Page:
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When former NFL All-Pro punter Marquette King would blast one of his signature booming kicks, one question came to mind for the millions of fans watching at home: "What is he going to do next?"

It's not a question that punters hear often.

Punting has never been a sexy position in football. Punters appear only a handful of times per game and when they do, they are largely absent from the breakneck plays and ferocious hits that make the NFL so popular.

Once the pigskin leaves the foot, the camera pans as it follows the ball's flight through the air, leaving its launcher to fade into the rearview. But King forced it to refocus with his signature celebratory post-punt dances, which made punting exciting.

During his six years with the Oakland Raiders from 2012 to 2017, King played at an extremely high level. In 2013 he averaged 48.9 yards per punt, just two-and-a-half yards shy of Hall of Famer Sammy Baugh's all-time record of 51.4. He led the league in the category that year before doing it again in 2014. But despite his on-field success, King was released due to "personality concerns" from Oakland's coaching staff.

It was King's personality, however, that made him such a magnetic player—and a fan-favorite among the Raider faithful. Rising from undrafted Fort Valley State product to league-leading NFL punter, his exuberance on the field was unmatched at his position, rivaled only by offensive players who get the chance to celebrate epic touchdowns. And it's clear now what was going on inside his head at the time.

Now a free agent, King's passion for EDM has bubbled to the surface after years of simmering in the wrong vocation. He's now a budding dance music artist, balancing his dreams as a DJ with a vigorous campaign to make it back to the NFL.

King spoke with about how he became enamored with the electronic music community, his bouts with depression, and the road ahead. How does an All-Pro NFL punter first get into electronic music? When did it happen and what or who first inspired you?

Marquette King: Back in 2012 when I first got picked up by the Raiders, I got introduced to EDM in a limousine headed to San Francisco. When I heard the music riding into the city on the Bay Bridge. The music was a vibe, it gave this party-happy vibe.

The artist was Calvin Harris, his 18 Months album—I’ll never forget it. It was in 2012 when I first went to Oakland. The person that inspired me, who I want to meet and work with one day, is Calvin Harris. He’s my all-time favorite producer and singer. How did you go about juggling music production with your rigorous NFL schedule?

Marquette King: As a punter in the NFL, we have a lot of time on our hands. So when offense and defense are in position meetings, I would get on my laptop and make beats. Then on top of that, we would get home around 2:30, 3PM everyday and I would work on music even more.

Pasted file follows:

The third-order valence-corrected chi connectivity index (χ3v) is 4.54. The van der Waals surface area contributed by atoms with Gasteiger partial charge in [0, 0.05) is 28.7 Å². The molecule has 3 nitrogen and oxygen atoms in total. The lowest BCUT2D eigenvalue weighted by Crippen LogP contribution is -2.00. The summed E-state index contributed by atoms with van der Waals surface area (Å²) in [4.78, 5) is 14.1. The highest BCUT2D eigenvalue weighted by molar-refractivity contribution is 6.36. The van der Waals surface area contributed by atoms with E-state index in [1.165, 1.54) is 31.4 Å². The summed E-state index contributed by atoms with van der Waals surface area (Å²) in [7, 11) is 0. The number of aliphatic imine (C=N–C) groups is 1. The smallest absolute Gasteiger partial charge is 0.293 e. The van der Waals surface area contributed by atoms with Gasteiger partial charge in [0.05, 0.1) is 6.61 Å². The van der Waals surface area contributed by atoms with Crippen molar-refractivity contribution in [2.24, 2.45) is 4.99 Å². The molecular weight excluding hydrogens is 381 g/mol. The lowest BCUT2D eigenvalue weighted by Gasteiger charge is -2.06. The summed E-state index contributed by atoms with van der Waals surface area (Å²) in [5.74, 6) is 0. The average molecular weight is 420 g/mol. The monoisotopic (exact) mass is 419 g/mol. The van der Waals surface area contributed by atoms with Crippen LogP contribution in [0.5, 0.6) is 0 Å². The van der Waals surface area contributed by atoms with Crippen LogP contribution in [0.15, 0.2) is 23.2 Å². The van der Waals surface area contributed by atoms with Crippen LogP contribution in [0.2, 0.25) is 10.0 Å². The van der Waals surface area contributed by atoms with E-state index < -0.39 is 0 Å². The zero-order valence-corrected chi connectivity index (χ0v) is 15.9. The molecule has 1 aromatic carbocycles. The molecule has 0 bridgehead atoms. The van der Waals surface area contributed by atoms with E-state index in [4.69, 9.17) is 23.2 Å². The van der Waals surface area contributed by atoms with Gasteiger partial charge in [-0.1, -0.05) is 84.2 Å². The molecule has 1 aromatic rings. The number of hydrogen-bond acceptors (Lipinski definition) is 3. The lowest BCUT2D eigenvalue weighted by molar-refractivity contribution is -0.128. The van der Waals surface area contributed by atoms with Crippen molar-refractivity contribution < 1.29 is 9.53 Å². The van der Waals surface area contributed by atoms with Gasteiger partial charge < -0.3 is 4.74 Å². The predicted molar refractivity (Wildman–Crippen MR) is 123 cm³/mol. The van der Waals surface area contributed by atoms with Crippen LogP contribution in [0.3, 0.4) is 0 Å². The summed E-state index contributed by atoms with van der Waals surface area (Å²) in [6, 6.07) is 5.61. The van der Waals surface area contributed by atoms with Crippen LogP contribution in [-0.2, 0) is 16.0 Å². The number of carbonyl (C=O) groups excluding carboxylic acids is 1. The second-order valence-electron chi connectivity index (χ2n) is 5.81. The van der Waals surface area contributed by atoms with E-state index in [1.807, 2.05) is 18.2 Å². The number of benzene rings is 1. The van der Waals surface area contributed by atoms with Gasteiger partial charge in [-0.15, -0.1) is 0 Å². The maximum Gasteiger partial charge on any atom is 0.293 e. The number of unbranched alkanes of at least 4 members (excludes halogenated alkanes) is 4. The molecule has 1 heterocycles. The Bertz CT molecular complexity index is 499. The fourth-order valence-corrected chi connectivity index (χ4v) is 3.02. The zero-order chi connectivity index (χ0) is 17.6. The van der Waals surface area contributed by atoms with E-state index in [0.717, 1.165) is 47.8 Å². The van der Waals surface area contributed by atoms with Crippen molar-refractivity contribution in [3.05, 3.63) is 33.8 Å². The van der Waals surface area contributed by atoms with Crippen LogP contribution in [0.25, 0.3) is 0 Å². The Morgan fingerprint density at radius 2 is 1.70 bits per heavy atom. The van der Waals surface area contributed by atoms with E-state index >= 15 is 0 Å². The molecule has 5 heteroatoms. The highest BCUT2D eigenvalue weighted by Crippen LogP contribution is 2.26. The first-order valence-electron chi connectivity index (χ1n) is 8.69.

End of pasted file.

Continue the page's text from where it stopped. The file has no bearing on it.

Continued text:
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Marquette King: When I’m on the field, I'm 100% dialed in and working on being the best me I can be at the punting position. Sometimes while I’m out on the field—since punters and kickers are by themselves—I start thinking about lyrics.

Sometimes, when we have long practice days, I’ll be on the field working on drops by myself on a different field. I’ll put AirPods underneath my helmet so no one can see and listen to my beats that I worked on earlier that day. You recently tweeted about depression, saying it "comes from that perception is reality thing." Can you talk about your experiences with anxiety and depression?

With anxiety, I used to have really bad anxiety attacks where I could barely drive home after games. I think it came from me always trying to be perfect. But then one day I stopped trying to be a perfectionist and focused on working hard during the week. Therefore when game day arrived everything was automatic. That’s how I overcame anxiety.

Depression hit me when I went to the Broncos in 2018, when I was told to switch my kicking technique that worked in my favor for years. It became embarrassing and I felt like I was letting the team down by not kicking to your full potential. Then it became overwhelming and I started to lose my love for the game at that moment.

For the next year, I was down—especially after I didn’t get picked up—but I started to turn a corner when I began focusing on my music and happiness more than ever. My cousin Greg Rhymes also played a huge role in helping me overcome depression. The more I started pouring positivity and encouragement into others, and preaching to people to be themselves and be authentic to who they are, like karma it came back to me.

Also, so many people are not themselves, and put on a front to be seen a certain way on social media and in front of other people. This also can affect someone's mental health as well, whether they believe it or not. Were there moments during your time with the Raiders or Broncos where your mental health was tested? Did music help?

Marquette King: My mental health was definitely tested in Denver, but music became a major relief when I would write my songs about how I felt. It was a huge outlet for me and that’s where I met Annabelle. Do you find music or football to be more rewarding?

Marquette King: I find both rewarding, to be honest, but in different ways. The most rewarding feeling about music is you can create it from scratch and all the random sounds turn into one whole creative track. The appreciation that you get when fans sing and enjoy songs that you make is truly amazing because it comes from the heart.

Football was already created and I’m just a part of it, but the rewarding feeling comes from being the best at what you do. Also, working really hard and seeing your results on game day is a good feeling when the results turn out the way you intended.





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